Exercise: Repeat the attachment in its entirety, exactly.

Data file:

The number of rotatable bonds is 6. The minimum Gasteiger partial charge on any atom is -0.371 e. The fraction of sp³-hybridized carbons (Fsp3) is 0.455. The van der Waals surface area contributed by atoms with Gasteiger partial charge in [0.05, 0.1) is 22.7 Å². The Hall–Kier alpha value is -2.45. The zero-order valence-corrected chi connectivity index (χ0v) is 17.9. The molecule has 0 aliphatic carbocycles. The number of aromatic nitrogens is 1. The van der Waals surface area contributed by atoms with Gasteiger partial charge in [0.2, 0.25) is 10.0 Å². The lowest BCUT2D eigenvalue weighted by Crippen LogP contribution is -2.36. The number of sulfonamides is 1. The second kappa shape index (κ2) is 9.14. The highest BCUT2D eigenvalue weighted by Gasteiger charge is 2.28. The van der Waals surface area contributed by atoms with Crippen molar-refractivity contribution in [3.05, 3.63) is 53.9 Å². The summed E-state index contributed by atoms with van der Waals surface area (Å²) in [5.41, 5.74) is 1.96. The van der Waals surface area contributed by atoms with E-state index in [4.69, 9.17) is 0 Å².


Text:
The number of rotatable bonds is 6. The minimum Gasteiger partial charge on any atom is -0.371 e. The fraction of sp³-hybridized carbons (Fsp3) is 0.455. The van der Waals surface area contributed by atoms with Gasteiger partial charge in [0.05, 0.1) is 22.7 Å². The Hall–Kier alpha value is -2.45. The zero-order valence-corrected chi connectivity index (χ0v) is 17.9. The molecule has 0 aliphatic carbocycles. The number of aromatic nitrogens is 1. The van der Waals surface area contributed by atoms with Gasteiger partial charge in [0.2, 0.25) is 10.0 Å². The lowest BCUT2D eigenvalue weighted by Crippen LogP contribution is -2.36. The number of sulfonamides is 1. The second kappa shape index (κ2) is 9.14. The highest BCUT2D eigenvalue weighted by Gasteiger charge is 2.28. The van der Waals surface area contributed by atoms with Crippen molar-refractivity contribution in [3.05, 3.63) is 53.9 Å². The summed E-state index contributed by atoms with van der Waals surface area (Å²) in [5.41, 5.74) is 1.96. The van der Waals surface area contributed by atoms with E-state index in [4.69, 9.17) is 0 Å².